Skip to main content
Unsupported Browser Detected

Internet Explorer lacks support for the features of this website. For the best experience, please use a modern browser such as Chrome, Firefox, or Edge.

Southern Resident Killer Whale: J50 Response Public Meetings

In September 2018, NOAA Fisheries held two public meetings about the J50 emergency response and recovery of Southern Resident killer whales. The following are responses to the comments and questions received.

On September 15 and 16, 2018, NOAA Fisheries held two meetings in Friday Harbor and Seattle, Washington, to hear from the public about the J50 emergency response and recovery of Southern Resident killer whales. We appreciate the participation at these meetings and the feedback and suggestions shared.

Below are comments and questions we received, along with our responses. We received over 220 written comments, one petition with 1000 signatures, and almost 60 verbal comments during the meetings. We will add more comments/questions and responses to this page on an ongoing basis.

What was SeaWorld’s role in the J50 response and any possible rescue?

In an effort to best respond to J50 and all such endangered species response efforts, we reach out to the world’s top experts. SeaWorld is one of many partners with highly specialized expertise on the response team. SeaWorld veterinarians and biologists are among the most experienced in the world at caring for whales in managed care, and killer whales specifically. This is not a new partnership. Sea World has been a stranding network responder along the west coast, Gulf of Mexico, and along the Florida coast for many years, and has supported rescue and rehabilitation of dozens of marine species. SeaWorld also operates some of the world’s most advanced diagnostic laboratories for assessing the health of cetaceans. These laboratories provided the results from fecal samples indicating that J50’s mother, J16, likely carries parasitic nematode worms. That discovery led veterinarians to recommend J50 be treated with a deworming medication, since the whales share prey. In this way, SeaWorld’s expertise and support informed and improved the effort to treat J50.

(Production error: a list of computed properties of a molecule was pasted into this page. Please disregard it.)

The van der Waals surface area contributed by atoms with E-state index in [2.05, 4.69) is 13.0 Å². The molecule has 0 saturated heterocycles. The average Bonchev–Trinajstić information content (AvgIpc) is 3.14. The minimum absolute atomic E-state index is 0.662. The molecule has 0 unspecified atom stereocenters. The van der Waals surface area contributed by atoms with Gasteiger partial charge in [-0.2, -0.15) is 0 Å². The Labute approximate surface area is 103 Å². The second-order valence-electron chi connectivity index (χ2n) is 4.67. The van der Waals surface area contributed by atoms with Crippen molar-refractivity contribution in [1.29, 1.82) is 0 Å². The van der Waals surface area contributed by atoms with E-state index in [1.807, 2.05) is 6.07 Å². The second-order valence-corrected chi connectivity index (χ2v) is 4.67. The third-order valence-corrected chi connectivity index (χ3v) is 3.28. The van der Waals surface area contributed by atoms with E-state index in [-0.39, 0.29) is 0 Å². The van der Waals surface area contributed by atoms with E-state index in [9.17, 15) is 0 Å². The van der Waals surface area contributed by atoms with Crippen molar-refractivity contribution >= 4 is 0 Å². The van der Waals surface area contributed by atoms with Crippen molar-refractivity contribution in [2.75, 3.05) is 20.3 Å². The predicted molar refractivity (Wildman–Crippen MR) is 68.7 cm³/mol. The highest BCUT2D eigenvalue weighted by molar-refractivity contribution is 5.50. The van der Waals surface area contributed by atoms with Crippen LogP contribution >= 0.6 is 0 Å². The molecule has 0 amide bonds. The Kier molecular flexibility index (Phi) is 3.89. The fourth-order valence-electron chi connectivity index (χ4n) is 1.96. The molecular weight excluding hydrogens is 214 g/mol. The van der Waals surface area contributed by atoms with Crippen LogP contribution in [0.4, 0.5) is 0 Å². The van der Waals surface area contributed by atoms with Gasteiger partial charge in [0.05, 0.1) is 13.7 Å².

As the management authority for whales, including the recovery of endangered whales such as the Southern Resident killer whale, NOAA Fisheries has the final say on how response efforts proceed, including the effort to support J50. To help J50, the response team assembled by NOAA Fisheries requested support, seeking the best expertise and resources available. SeaWorld and our other partners responded according to their expertise, providing support when and where it was asked. SeaWorld’s support helped supply expertise and resources that the team needed to best help J50.

Some have questioned SeaWorld’s role in this response effort, given its history decades ago of capturing killer whales from the wild, including Southern Resident killer whales. SeaWorld has not been involved in captures in nearly 40 years and is committed to helping protect wild whales. SeaWorld today responds to stranded animals as a member of the West Coast Marine Mammal Stranding Network, and has supported the recovery of Southern Resident killer whales through monetary, resource, and expertise support to the National Fish and Wildlife Foundation’s Killer Whale Research and Conservation Program. This Program has helped restore habitat for Chinook salmon that Southern Resident killer whales rely on for food, and fund research to better understand and address the risks and threats to these wild whales (see the 2017, 2016, and 2015 list of projects funded).

Contact Us

If you have questions or suggestions, contact us at:

Media inquiries: contact Jim Milbury (562) 980-4006 and

Last updated by West Coast Regional Office on December 04, 2019